This dereliction of duty quite literally punishes all people riding bikes, indeed pedestrians too.

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Re: Trucks Do Not Have Cyclist-Obscuring Blind Spots

Postby pwa » 12 Jan 2019, 10:53am

All this talk about keeping HGVs and cyclists apart is only relevant in big towns and cities and on major arterial roads. It isn't relevant to me in my village or in the small towns nearby. The cycle network and the network for HGVs is and will remain the same, except for a few urban roads that have been made into cul-de-sacs for motor traffic.

My worry is that unsuitable narrow footways alongside roads will have the cycle symbol painted on them, putting pressure on me to abandon the fast road descents I have used for decades and slow down to share a totally unsuitable footpath with pedestrians, giving way at every side road. Few local roads have space at the side for a real new cycle way, so a stupid paint effort is the only thing that could be done. I'd stop using the bike in protest.

I know you can ignore unsuitable facilities, but that is what we will be given here if there is a concerted effort for traffic free routes where there is a shortage of money. And the existence of rubbish facilities does embolden a minority of anti-bike motorists.

I am sharing roads with HGVs now and I will be for the rest of my life, unless I stop cycling. I am interested in anything that makes the best of that less than perfect reality.

Thinking back over more than fifty years of cycling on roads, I have had no very worrying incidents with HGVs. None in fifty plus years that I have been aware of. There may have been some going on behind me that I haven't seen, but none that I have noticed. Grannies in cars have scared me a few times, and dopey caravan towers.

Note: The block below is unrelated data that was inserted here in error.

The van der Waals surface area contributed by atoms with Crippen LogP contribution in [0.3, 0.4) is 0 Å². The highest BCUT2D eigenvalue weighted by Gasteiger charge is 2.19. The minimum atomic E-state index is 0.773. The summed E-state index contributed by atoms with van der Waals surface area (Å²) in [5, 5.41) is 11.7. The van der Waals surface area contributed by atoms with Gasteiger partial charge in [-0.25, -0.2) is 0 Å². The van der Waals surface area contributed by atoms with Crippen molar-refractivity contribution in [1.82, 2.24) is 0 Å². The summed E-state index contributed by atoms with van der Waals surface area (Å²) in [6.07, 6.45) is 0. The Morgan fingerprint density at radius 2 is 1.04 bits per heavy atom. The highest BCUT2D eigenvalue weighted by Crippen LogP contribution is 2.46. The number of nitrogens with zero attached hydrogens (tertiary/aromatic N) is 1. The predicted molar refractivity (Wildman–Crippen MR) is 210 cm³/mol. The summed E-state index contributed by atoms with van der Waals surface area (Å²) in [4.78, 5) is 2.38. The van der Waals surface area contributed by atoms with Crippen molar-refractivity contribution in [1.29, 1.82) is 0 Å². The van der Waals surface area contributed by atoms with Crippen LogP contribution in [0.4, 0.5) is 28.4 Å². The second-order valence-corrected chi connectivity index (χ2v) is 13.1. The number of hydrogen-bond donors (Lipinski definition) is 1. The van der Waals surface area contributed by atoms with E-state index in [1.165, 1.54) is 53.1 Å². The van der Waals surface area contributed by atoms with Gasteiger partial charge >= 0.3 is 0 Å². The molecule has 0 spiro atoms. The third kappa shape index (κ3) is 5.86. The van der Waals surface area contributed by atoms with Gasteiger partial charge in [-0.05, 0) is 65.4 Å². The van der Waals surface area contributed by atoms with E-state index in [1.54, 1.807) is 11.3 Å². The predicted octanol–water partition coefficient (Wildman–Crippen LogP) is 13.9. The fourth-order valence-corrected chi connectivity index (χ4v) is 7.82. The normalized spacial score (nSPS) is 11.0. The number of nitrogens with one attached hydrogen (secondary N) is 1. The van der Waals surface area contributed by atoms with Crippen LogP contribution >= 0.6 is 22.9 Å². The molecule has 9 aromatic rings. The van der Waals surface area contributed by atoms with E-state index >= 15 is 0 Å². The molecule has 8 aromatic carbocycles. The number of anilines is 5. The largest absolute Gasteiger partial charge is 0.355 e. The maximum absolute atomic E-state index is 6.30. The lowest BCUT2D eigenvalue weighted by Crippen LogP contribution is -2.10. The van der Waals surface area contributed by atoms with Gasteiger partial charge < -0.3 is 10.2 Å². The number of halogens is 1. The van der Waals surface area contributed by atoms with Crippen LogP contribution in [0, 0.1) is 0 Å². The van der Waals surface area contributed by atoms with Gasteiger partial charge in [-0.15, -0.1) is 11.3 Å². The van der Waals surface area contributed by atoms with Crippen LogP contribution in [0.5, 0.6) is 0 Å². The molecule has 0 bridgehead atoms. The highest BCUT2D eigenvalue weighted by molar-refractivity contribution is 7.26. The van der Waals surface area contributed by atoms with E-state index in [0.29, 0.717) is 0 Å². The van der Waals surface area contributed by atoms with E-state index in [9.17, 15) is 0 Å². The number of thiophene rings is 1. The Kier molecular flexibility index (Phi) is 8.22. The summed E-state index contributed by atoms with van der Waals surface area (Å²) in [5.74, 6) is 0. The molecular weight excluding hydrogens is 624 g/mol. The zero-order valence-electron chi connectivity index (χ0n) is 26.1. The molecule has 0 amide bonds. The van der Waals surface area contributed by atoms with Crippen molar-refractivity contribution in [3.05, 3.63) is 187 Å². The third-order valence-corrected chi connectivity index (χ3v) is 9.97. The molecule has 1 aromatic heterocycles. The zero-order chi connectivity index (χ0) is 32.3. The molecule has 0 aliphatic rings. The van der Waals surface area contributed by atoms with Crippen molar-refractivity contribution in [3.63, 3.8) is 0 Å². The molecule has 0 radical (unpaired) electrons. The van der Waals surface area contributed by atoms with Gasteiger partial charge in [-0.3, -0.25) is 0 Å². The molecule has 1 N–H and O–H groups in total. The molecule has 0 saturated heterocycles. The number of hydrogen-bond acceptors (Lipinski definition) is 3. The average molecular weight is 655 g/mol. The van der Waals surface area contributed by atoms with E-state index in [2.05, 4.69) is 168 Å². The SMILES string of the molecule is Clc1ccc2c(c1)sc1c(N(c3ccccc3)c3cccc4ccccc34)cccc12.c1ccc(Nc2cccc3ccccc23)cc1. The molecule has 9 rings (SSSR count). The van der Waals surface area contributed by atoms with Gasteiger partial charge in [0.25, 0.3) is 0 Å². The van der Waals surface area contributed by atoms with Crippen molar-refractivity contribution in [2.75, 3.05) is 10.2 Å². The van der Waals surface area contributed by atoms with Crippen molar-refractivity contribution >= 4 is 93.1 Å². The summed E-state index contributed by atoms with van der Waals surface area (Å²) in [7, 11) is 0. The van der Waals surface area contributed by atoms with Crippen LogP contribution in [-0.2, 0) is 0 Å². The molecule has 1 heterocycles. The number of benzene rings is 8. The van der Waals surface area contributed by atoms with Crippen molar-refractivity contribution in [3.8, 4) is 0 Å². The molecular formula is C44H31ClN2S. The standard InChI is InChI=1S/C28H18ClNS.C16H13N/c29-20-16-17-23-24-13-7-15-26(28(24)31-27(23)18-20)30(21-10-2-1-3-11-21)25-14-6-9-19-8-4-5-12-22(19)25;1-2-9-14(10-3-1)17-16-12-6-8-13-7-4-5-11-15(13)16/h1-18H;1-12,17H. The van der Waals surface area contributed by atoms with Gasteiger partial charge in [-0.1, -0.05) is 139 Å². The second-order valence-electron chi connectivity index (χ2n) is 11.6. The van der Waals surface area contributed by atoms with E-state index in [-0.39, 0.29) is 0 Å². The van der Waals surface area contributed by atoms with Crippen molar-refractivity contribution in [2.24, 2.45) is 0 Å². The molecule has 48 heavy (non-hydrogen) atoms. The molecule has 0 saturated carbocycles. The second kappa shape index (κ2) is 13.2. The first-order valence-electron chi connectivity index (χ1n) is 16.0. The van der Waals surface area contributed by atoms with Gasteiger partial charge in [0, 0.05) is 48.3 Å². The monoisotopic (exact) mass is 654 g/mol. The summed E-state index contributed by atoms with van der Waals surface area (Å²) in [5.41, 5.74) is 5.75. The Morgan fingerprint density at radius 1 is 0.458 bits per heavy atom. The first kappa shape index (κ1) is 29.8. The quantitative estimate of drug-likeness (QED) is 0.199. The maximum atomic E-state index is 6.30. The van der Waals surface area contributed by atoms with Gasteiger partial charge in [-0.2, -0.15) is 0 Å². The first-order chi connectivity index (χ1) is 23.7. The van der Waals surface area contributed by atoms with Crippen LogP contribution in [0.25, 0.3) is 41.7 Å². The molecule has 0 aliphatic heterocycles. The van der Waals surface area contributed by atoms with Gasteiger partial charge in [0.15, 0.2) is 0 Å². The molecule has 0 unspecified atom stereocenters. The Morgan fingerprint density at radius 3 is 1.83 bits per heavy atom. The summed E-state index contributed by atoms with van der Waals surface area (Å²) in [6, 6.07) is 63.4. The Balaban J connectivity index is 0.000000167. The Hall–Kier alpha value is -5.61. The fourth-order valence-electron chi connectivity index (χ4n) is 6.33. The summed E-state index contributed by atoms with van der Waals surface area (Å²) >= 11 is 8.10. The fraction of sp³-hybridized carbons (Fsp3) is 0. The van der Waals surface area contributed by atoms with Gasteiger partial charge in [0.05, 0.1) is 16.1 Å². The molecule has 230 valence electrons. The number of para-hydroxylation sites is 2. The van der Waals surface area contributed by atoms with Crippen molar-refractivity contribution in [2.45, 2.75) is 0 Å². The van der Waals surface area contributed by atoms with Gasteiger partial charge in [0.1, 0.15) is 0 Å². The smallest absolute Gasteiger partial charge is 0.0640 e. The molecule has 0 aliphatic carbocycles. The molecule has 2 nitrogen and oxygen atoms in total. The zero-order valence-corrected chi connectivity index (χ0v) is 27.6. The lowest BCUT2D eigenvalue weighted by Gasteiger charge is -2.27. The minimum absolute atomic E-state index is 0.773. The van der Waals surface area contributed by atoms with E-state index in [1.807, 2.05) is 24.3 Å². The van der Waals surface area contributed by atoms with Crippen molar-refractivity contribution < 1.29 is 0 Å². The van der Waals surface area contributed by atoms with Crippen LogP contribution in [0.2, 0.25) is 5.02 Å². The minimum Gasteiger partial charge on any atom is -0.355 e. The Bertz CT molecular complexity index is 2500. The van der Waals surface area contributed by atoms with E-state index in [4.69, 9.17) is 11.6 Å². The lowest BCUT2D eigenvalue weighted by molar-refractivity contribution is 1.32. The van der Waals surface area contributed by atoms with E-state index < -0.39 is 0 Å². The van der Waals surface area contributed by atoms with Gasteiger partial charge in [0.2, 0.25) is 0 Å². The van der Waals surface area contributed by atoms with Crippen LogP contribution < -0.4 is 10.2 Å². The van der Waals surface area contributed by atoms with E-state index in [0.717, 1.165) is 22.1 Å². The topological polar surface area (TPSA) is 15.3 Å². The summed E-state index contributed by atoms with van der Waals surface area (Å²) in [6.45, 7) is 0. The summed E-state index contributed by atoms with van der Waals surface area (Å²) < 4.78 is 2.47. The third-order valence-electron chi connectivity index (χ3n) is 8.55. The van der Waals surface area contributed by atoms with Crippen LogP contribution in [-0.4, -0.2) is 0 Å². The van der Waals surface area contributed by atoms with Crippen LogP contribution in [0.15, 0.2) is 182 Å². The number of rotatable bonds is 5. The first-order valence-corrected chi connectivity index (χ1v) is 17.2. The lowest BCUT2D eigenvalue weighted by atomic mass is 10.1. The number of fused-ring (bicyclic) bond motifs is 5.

This is not to deny the real dangers that exist on city streets when HGVs and cyclists share spaces, but that isn't the cycling that I do. I'll leave the city street situation for others to talk about.
Last edited by pwa on 12 Jan 2019, 11:04am, edited 2 times in total.

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Re: Trucks Do Not Have Cyclist-Obscuring Blind Spots

Postby reohn2 » 12 Jan 2019, 11:01am

[XAP]Bob wrote:
reohn2 wrote:
Vorpal wrote:I'm sure that some people would pay for convenience, whilst others would rather save money, if offered a discount for a delivery time that is more convenient for the delivery firm.

Only if the money saving outweighs the inconvenience.If say delivery costs £5 and they offer a a £3 reduction for a given slot it's then upto the you,but a £3 saving or even a £5 saving isn't much on a £ 100 shopping bill,and I very much doubt it'd more than a portion of delivery cost.

How many weeks shopping is that?

OK then a £50 shopping bill.
Shopping bill for two of us is £70 per week at Sainsburys,a family of four say,would be considerably more I think.
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Re: Trucks Do Not Have Cyclist-Obscuring Blind Spots

Postby reohn2 » 12 Jan 2019, 11:04am

mjr wrote:
Vorpal wrote:
reohn2 wrote:Only if the money saving outweighs the inconvenience.If say delivery costs £5 and they offer a a £3 reduction for a given slot it's then upto the you,but a £3 saving or even a £5 saving isn't much on a £ 100 shopping bill,and I very much doubt it'd more than a portion of delivery cost.

Obviously any supermarkets & delivery firms would have to do cost benefit analysis, but I would think that the discount would have to be rather more substantial than that, and may require some government incentives to make it work.

Seriously? If I'm here from 10 until 4 anyway, I don't care which hour and will probably take whichever's cheaper.

But you're only one household,the discussion is about coordinating multiple households time schedules which isn't so simple whose reasons are varied and many,and all to save the households £3(?) a week.
It doesn't stack up.
Last edited by reohn2 on 12 Jan 2019, 11:17am, edited 1 time in total.
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Re: Trucks Do Not Have Cyclist-Obscuring Blind Spots

Postby reohn2 » 12 Jan 2019, 11:06am

mjr wrote:
Vorpal wrote:Not that many people are home during the day.

They are on day offs, which is better to get shopping delivered. Also, same thing often applies for the fewer evening slots.

Not all people have the same days off and many people work shifts.
What's a simple thing for one household isn't when many are in the mix